The first question is, how dirty does it get ? On the residential side, we have never worn shoes in my house, kids weren’t allowed to eat in carpeted areas, no pets in residence and we vacuum pretty thoroughly – the carpets aren’t dirty and don’t need to be cleaned – never have been in 24 years. (They are however a very unfashionable ’80’s beige and pile)
In commercial cleaning world tho most people let their employees wear shoes, drink coffee at their desk, and so on tho, so eventually the carpets have to be cleaned.
Not all shoes are equally dirty however.
If employees walk in from a foundry, brick factory, metal bender, construction site, parking lot etc with oil, soot, dust, snow and mud on their shoes the carpet will get dirty quicker and need cleaning more often. Similarly in retail situations where thousands of people might walk in from a parking lot covered in snow, ice melting compounds, slush, or rain the carpet will get dirty faster.
That’s why Target stores have tile floors in the high traffic areas – carpet near the entries would get impossibly dirty within hours of opening.
That’s why factories, trucking companies, and so on also usually use tile floors or sealed concrete floors in areas close to doors used by production employees.
That’s also why we use entrance matting (see separate post).
So the first answer is – don’t even have carpet in situations where you are going to have to clean it frequently if you can avoid it – the appearance of the building and your costs will be better with some other type of surface.
Second, not all areas of the building get equally dirty. Hence the high soil areas need to be cleaned more often than the areas farther removed from entries and other sources of soil.
So the second answer is that you should schedule the cleaning of different parts of the building at different frequencies.
Third, winter is dirtier than summer in our corner of the world – so if you have a budget to clean the carpet twice a year you might do it in January and April (midwinter and end of winter) rather than in June and December (mid year and end of year.)
Once you get these concepts, the rest is just details.
For instance, in class “A” office buildings we often see a carpet cleaning program something like monthly cleaning of main floor lobby carpets during the winter, quarterly in the summer, weekly cleaning of any carpeted elevators where soil tends to get concentrated, monthly cleaning of any lunchroom carpets, quarterly cleaning of remaining common areas, traffic lanes cleaned once per year in the interior of the building, and on call or annual cleaning of offices and areas outside the traffic patterns.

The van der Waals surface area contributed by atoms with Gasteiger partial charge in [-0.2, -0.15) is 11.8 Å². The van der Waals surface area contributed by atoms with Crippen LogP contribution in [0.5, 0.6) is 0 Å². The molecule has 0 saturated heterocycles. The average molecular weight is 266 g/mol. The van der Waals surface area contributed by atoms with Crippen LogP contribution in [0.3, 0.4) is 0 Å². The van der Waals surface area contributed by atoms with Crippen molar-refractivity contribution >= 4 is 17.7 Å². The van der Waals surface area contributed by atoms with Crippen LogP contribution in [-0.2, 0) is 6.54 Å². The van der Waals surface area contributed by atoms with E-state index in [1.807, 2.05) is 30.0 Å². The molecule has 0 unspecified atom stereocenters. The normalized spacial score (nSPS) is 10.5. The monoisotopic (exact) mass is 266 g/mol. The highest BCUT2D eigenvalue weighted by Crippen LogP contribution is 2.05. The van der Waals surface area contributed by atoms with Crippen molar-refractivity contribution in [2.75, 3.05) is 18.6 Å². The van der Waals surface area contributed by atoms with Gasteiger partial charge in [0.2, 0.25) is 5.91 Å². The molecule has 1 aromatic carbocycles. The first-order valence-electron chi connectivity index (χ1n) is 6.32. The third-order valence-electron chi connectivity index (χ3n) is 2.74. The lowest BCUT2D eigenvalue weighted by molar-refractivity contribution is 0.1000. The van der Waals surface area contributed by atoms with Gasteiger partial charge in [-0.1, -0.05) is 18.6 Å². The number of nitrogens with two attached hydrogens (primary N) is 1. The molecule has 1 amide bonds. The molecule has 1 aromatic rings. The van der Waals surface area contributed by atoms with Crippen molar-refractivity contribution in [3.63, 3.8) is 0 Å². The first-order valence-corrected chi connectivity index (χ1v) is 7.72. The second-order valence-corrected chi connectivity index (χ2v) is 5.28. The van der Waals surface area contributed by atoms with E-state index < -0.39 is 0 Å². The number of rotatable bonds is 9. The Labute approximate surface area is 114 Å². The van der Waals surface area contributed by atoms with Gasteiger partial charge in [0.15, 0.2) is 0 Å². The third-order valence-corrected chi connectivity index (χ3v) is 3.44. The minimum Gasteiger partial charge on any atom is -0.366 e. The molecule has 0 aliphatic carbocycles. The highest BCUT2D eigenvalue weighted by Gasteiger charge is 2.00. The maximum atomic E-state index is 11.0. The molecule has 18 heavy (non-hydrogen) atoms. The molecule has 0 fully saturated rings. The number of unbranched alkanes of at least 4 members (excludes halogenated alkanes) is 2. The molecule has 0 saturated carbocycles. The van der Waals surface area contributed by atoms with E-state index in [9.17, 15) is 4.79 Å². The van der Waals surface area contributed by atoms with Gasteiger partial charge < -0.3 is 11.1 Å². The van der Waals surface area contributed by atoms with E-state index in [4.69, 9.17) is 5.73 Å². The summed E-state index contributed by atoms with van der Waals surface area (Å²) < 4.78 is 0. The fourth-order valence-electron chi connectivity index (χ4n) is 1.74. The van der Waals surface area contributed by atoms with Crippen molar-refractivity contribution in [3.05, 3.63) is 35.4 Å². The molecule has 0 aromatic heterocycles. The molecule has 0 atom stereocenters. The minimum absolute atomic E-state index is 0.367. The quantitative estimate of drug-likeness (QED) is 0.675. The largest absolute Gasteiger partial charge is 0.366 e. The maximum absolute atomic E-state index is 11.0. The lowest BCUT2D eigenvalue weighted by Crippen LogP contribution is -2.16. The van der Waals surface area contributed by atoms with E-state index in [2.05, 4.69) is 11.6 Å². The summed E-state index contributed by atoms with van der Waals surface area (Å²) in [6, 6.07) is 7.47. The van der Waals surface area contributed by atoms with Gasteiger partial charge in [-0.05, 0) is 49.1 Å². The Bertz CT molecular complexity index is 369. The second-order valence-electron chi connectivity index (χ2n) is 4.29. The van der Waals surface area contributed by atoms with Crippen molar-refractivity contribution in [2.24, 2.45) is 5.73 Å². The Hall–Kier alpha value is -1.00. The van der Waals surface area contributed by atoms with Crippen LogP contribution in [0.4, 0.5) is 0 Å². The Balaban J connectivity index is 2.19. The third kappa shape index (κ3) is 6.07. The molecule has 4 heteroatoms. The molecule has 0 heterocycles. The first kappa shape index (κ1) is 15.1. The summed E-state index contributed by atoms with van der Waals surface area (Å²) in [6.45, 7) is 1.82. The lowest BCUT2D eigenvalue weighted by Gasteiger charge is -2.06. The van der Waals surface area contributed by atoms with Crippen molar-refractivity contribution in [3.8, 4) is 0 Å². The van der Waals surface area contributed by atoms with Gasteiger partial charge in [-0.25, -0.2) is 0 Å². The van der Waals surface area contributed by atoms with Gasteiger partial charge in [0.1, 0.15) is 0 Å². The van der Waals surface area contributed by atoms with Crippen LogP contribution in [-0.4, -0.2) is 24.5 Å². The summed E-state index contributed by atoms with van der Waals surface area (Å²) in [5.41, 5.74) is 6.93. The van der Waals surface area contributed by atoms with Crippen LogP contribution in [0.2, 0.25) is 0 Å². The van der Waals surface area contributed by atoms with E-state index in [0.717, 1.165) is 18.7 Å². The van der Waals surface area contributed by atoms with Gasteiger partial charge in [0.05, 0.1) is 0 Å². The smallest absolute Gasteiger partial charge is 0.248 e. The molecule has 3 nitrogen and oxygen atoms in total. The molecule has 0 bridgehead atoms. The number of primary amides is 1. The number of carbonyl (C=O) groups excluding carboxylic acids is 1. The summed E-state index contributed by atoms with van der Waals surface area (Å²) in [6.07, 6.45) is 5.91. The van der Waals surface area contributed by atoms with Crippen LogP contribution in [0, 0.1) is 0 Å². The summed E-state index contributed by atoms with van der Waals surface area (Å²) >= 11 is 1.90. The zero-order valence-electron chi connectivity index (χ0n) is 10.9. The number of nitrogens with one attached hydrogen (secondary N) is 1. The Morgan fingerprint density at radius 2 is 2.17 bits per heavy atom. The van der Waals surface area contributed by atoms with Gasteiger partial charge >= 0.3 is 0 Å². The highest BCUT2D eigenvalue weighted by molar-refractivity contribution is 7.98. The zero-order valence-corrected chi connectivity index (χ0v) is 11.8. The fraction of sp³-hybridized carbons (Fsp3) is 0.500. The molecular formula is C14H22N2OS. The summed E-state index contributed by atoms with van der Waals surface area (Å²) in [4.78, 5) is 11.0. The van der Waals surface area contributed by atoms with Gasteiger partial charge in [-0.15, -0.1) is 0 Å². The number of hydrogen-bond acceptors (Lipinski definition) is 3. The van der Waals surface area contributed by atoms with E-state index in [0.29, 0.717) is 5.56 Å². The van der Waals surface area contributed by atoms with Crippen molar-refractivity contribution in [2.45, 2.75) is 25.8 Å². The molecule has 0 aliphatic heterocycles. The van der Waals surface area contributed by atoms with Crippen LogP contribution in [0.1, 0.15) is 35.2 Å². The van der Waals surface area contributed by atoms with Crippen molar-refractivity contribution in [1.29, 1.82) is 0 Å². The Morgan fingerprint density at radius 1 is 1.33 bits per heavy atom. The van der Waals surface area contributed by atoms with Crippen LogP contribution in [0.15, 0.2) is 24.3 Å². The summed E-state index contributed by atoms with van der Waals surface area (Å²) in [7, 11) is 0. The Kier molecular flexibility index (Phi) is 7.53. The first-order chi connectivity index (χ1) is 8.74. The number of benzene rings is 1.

A typical program for a single floor single occupant “B” building might be three cleanings of the lobby and lunchrooms in the winter, one or none in the summer, and a three year cycle for the office areas. The savings realized by only cleaning the low soil areas every three years pays for the more necessary and frequent cleaning of the high soil areas – a much better outcome than using the entire budget to do a once per year 100% cleaning for instance.
One can further modify (complicate ??) the schedule by adding less expensive “dry” or “bonnet” cleaning options in place of extraction for some of the interim cleanings. (see posts)
Just as an aside – I’ve never been able to satisfy myself that the extra carpet life you get from frequent cleaning of the less dirty areas saves you more money than it costs by delaying replacement of the carpet. Clearly the highly soiled areas need to be cleaned frequently for appearance reasons. Also soil is basically “gritty” or abrasive, and if not removed will tear the carpet fibers, accelerating wear.
Note also that frequent – daily or more than daily – vacuuming to remove the gritty stuff does more to prolong the carpets life than the annual “deep cleaning”, but once the grit gets to deeply imbedded for the vacuum to remove, “remedial” or “restorative” carpet cleaning is necessary.